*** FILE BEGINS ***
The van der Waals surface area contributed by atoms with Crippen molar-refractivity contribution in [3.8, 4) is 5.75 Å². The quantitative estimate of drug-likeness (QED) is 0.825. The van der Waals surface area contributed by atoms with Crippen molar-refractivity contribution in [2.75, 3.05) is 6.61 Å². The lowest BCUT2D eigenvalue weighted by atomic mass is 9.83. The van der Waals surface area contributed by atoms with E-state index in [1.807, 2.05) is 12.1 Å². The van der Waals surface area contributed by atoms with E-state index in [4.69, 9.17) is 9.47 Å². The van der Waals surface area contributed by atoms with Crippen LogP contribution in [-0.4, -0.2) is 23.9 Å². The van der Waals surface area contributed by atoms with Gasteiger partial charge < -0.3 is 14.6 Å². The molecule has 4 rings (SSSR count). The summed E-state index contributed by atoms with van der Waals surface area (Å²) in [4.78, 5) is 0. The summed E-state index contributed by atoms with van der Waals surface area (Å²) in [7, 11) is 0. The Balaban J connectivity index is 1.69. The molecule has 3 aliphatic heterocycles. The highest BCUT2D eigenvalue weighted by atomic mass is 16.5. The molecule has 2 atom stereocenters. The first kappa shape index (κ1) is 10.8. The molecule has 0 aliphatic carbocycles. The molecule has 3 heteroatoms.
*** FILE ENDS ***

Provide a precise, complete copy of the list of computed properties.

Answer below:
The van der Waals surface area contributed by atoms with Crippen molar-refractivity contribution in [3.8, 4) is 5.75 Å². The quantitative estimate of drug-likeness (QED) is 0.825. The van der Waals surface area contributed by atoms with Crippen molar-refractivity contribution in [2.75, 3.05) is 6.61 Å². The lowest BCUT2D eigenvalue weighted by atomic mass is 9.83. The van der Waals surface area contributed by atoms with E-state index in [1.807, 2.05) is 12.1 Å². The van der Waals surface area contributed by atoms with E-state index in [4.69, 9.17) is 9.47 Å². The van der Waals surface area contributed by atoms with Crippen LogP contribution in [-0.4, -0.2) is 23.9 Å². The van der Waals surface area contributed by atoms with Gasteiger partial charge < -0.3 is 14.6 Å². The molecule has 4 rings (SSSR count). The summed E-state index contributed by atoms with van der Waals surface area (Å²) in [4.78, 5) is 0. The summed E-state index contributed by atoms with van der Waals surface area (Å²) in [7, 11) is 0. The Balaban J connectivity index is 1.69. The molecule has 3 aliphatic heterocycles. The highest BCUT2D eigenvalue weighted by atomic mass is 16.5. The molecule has 2 atom stereocenters. The first kappa shape index (κ1) is 10.8. The molecule has 0 aliphatic carbocycles. The molecule has 3 heteroatoms.